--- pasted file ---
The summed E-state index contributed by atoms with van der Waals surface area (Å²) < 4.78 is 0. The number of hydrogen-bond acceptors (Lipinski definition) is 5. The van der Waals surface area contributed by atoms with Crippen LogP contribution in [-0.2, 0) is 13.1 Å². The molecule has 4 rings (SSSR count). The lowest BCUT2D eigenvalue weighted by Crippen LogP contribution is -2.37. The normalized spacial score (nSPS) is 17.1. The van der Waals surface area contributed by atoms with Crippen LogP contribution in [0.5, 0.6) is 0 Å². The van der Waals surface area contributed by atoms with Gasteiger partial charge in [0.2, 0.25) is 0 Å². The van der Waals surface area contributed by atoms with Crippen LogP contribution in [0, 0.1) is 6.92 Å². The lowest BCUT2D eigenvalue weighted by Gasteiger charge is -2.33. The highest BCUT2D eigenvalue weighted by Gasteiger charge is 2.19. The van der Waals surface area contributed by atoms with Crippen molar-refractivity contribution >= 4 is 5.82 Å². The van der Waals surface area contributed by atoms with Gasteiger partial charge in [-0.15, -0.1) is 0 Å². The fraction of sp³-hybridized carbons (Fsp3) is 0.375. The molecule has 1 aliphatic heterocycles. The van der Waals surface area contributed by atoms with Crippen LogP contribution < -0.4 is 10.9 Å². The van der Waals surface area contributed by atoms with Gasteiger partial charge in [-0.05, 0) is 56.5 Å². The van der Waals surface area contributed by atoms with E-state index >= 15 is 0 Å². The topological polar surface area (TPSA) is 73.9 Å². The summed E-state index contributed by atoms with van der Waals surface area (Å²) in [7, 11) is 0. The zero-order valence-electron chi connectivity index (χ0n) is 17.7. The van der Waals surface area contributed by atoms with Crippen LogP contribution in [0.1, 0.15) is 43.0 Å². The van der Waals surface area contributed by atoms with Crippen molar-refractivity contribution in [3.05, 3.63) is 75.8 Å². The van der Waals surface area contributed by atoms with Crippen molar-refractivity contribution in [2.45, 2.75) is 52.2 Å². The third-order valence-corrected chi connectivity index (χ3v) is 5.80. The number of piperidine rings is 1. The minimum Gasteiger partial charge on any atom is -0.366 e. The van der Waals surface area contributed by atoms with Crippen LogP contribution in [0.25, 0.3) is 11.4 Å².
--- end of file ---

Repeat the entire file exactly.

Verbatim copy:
The summed E-state index contributed by atoms with van der Waals surface area (Å²) < 4.78 is 0. The number of hydrogen-bond acceptors (Lipinski definition) is 5. The van der Waals surface area contributed by atoms with Crippen LogP contribution in [-0.2, 0) is 13.1 Å². The molecule has 4 rings (SSSR count). The lowest BCUT2D eigenvalue weighted by Crippen LogP contribution is -2.37. The normalized spacial score (nSPS) is 17.1. The van der Waals surface area contributed by atoms with Crippen LogP contribution in [0.5, 0.6) is 0 Å². The van der Waals surface area contributed by atoms with Gasteiger partial charge in [0.2, 0.25) is 0 Å². The van der Waals surface area contributed by atoms with Crippen LogP contribution in [0, 0.1) is 6.92 Å². The lowest BCUT2D eigenvalue weighted by Gasteiger charge is -2.33. The highest BCUT2D eigenvalue weighted by Gasteiger charge is 2.19. The van der Waals surface area contributed by atoms with Crippen molar-refractivity contribution >= 4 is 5.82 Å². The van der Waals surface area contributed by atoms with Gasteiger partial charge in [-0.15, -0.1) is 0 Å². The fraction of sp³-hybridized carbons (Fsp3) is 0.375. The molecule has 1 aliphatic heterocycles. The van der Waals surface area contributed by atoms with Crippen LogP contribution < -0.4 is 10.9 Å². The van der Waals surface area contributed by atoms with Gasteiger partial charge in [-0.05, 0) is 56.5 Å². The van der Waals surface area contributed by atoms with E-state index >= 15 is 0 Å². The topological polar surface area (TPSA) is 73.9 Å². The summed E-state index contributed by atoms with van der Waals surface area (Å²) in [7, 11) is 0. The zero-order valence-electron chi connectivity index (χ0n) is 17.7. The van der Waals surface area contributed by atoms with Crippen LogP contribution in [0.1, 0.15) is 43.0 Å². The van der Waals surface area contributed by atoms with Crippen molar-refractivity contribution in [3.05, 3.63) is 75.8 Å². The van der Waals surface area contributed by atoms with Crippen molar-refractivity contribution in [2.45, 2.75) is 52.2 Å². The third-order valence-corrected chi connectivity index (χ3v) is 5.80. The number of piperidine rings is 1. The minimum Gasteiger partial charge on any atom is -0.366 e. The van der Waals surface area contributed by atoms with Crippen LogP contribution in [0.25, 0.3) is 11.4 Å².